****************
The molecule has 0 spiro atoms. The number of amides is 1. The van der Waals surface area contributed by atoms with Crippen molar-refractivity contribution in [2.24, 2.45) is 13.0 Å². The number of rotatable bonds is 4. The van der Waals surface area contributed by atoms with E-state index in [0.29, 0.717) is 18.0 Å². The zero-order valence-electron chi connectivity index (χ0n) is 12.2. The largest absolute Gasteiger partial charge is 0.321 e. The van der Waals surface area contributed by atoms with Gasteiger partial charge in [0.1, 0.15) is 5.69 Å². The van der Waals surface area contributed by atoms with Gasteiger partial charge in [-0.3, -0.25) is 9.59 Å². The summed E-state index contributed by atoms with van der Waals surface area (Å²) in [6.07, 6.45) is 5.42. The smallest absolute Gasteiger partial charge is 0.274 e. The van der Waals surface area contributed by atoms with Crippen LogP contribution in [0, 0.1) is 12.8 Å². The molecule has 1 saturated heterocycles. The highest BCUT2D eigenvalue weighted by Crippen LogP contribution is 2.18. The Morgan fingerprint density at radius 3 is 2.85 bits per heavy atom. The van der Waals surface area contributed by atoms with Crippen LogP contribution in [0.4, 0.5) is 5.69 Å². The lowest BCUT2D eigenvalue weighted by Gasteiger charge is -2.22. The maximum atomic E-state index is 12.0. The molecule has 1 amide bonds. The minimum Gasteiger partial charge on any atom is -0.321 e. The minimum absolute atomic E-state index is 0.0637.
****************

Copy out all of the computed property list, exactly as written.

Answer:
The molecule has 0 spiro atoms. The number of amides is 1. The van der Waals surface area contributed by atoms with Crippen molar-refractivity contribution in [2.24, 2.45) is 13.0 Å². The number of rotatable bonds is 4. The van der Waals surface area contributed by atoms with E-state index in [0.29, 0.717) is 18.0 Å². The zero-order valence-electron chi connectivity index (χ0n) is 12.2. The largest absolute Gasteiger partial charge is 0.321 e. The van der Waals surface area contributed by atoms with Gasteiger partial charge in [0.1, 0.15) is 5.69 Å². The van der Waals surface area contributed by atoms with Gasteiger partial charge in [-0.3, -0.25) is 9.59 Å². The summed E-state index contributed by atoms with van der Waals surface area (Å²) in [6.07, 6.45) is 5.42. The smallest absolute Gasteiger partial charge is 0.274 e. The van der Waals surface area contributed by atoms with Crippen LogP contribution in [0, 0.1) is 12.8 Å². The molecule has 1 saturated heterocycles. The highest BCUT2D eigenvalue weighted by Crippen LogP contribution is 2.18. The Morgan fingerprint density at radius 3 is 2.85 bits per heavy atom. The van der Waals surface area contributed by atoms with Crippen LogP contribution in [0.4, 0.5) is 5.69 Å². The lowest BCUT2D eigenvalue weighted by Gasteiger charge is -2.22. The maximum atomic E-state index is 12.0. The molecule has 1 amide bonds. The minimum Gasteiger partial charge on any atom is -0.321 e. The minimum absolute atomic E-state index is 0.0637.